Inside Weddings: Dividing Wedding Expenses
Traditions are very much a part of etiquette, and most are around for good reason. White wedding gowns, bouquets of roses, dancing to live music, fluffy towers of frosted cake—these are all inherent elements of the classic wedding. Following tradition is a way to participate in our culture and show respect for the generations who came before us. They’re also often rooted in common sense: As generation after generation of couples get married, the reasonable and most practical solutions to wedding questions become standard and expected.
That said, you should only turn to tradition if it is going to be meaningful or helpful to you. One of the biggest questions about wedding etiquette comes at the intersection of tradition and wedding budgets, and with good reason. The topic of money can be touchy, and no one wants to inadvertently offend.
Traditional Division of Expenses
The days when the bride’s parents were expected to bear all of the expenses of the wedding and reception are over. Today, traditional budgeting often no longer makes sense, and it’s perfectly okay to look to other options to create a modern spending plan. It may take a mix of people contributing different amounts to create a plan that’s right for your dream wedding. What exactly that mix may look like doesn’t matter; what does matter is that everyone involved talk over these arrangements—and how you all plan on sharing the financial investment—as early in the planning process as possible.
Traditionally, the breakdown of expenses was very clear: The bride’s family paid for the groom’s ring, engagement party, the wedding and reception, a brunch the next day, and a belated reception (if there was one). The groom’s family financed the rehearsal dinner, the officiant’s fee, marriage license, and the groom paid for the bride’s engagement and wedding rings and honeymoon. The bride—lucky lady—just showed up for it all.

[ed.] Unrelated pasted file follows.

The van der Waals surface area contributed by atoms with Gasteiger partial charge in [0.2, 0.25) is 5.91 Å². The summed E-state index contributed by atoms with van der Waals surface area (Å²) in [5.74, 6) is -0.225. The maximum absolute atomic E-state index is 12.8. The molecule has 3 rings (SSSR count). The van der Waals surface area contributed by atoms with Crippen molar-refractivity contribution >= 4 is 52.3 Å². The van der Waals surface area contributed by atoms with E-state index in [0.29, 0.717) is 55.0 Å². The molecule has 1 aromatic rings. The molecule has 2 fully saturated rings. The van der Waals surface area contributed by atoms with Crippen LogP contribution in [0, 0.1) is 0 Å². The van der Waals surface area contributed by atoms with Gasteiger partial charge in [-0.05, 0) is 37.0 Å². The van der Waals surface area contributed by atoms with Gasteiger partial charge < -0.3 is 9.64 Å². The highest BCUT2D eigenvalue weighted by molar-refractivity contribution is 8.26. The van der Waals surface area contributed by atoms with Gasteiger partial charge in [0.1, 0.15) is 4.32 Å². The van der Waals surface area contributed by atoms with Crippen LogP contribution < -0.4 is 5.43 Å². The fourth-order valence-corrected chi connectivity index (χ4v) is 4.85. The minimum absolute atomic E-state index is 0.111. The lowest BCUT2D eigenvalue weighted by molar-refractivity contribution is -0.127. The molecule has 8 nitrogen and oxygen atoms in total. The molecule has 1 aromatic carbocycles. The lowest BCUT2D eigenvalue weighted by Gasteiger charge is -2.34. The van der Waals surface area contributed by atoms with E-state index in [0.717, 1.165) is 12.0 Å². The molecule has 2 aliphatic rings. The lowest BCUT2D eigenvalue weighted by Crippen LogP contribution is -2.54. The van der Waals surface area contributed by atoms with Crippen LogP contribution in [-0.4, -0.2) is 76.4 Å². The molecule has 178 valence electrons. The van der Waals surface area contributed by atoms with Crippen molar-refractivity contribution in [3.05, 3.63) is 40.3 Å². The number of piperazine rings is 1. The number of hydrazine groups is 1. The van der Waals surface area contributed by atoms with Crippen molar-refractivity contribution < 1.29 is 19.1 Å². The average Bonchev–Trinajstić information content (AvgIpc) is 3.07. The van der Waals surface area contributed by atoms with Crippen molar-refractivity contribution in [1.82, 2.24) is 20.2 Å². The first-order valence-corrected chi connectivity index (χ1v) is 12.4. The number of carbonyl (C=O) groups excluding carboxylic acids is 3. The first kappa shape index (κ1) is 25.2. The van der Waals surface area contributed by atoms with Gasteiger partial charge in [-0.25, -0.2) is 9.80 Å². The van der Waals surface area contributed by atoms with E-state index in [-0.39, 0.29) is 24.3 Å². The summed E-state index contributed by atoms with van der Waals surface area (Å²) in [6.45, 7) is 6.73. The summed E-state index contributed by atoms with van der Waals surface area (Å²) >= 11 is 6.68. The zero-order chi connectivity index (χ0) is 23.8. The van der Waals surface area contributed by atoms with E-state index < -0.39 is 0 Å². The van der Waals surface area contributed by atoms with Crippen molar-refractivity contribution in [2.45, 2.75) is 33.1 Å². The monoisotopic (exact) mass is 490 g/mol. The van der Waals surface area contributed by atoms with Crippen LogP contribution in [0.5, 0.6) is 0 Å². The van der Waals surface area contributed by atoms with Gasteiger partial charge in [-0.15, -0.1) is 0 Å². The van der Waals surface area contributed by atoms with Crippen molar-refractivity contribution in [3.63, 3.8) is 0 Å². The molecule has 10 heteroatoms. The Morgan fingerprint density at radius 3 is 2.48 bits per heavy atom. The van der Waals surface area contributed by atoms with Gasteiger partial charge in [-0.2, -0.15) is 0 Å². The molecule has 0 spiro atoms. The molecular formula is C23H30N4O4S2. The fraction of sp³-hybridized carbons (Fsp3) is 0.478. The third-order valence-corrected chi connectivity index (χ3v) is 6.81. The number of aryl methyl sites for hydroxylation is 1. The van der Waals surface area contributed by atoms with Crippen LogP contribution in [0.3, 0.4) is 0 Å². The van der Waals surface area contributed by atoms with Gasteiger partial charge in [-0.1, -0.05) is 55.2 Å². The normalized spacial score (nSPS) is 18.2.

Today, any combination of financing—short of asking your guests for contributions to the budget as their wedding present—is okay. Some common resolutions today are for the couple to pay for everything; for the bride’s family to pay for half and the groom’s family for half; or, for the couple to pay one third and each side of the family fund another third. If another combination works best for you, then it’s the right one.
The budget conversation can be initiated by any of the key participants: "Mom, Andrew and I were hoping we could talk with you and Dad about the wedding budget," or, "Kids, let's find a time to sit down and go over the expenses for the big day."
These financial conversations usually involve the couple, their parents, and any stepparents, though depending on your family and culture, siblings, grandparents, and/or other close relations may also play a role. The first and most important step is to find out who is willing to pay for what, and how much everyone is able to contribute, which in turn will provide you with an overall spending limit with which to work.
It’s important that everyone joins the conversation prepared. Know how much you can afford to contribute, and be realistic about your expectations. Once you’re talking, it’s important to always be appreciative of any assistance, respectful of other’s financial situations, honest about your own finances and expectations, and willing to compromise.
The Power to Veto
As fiscal responsibilities have become combined, no matter the size of the spending limit, new questions of who has the final say have arisen. Parents need to remember that the wedding belongs to the couple, regardless of who is paying. Parents can make suggestions, but the specific choices of colors, food, flowers, music, and design are up to the bride and groom. In turn, the couple needs to be respectful of any limits. Pushing the boundaries of any financial agreement can result in conflict.
Other wedding-expense traditions have held true over the years. The wedding shower host or hosts pay for the shower. Interestingly, bridesmaids have never been “required” to host a shower; however, it’s a popular solution, as they often both want to do the hosting and it makes the most sense for them to do so. Today, anyone except the couple themselves can throw the wedding shower. As for bridesmaids and groomsmen: They pay for their clothing and shoes (renting, purchase, and alterations) and travel expenses to the wedding. Their lodging and flowers are covered as part of the overall wedding budget. Whether you bow to tradition on this one or come up with a new solution, discuss financial expectations with your wedding party early on, so your bridesmaids and groomsmen will know what they are signing up for.
Traditions make weddings special, and a spending plan should be something that facilitates these traditions, not a burden to be held against an old and outdated standard.
This article originally appeared in Anna Post's column in the Fall 2009 issue of Inside Weddings.
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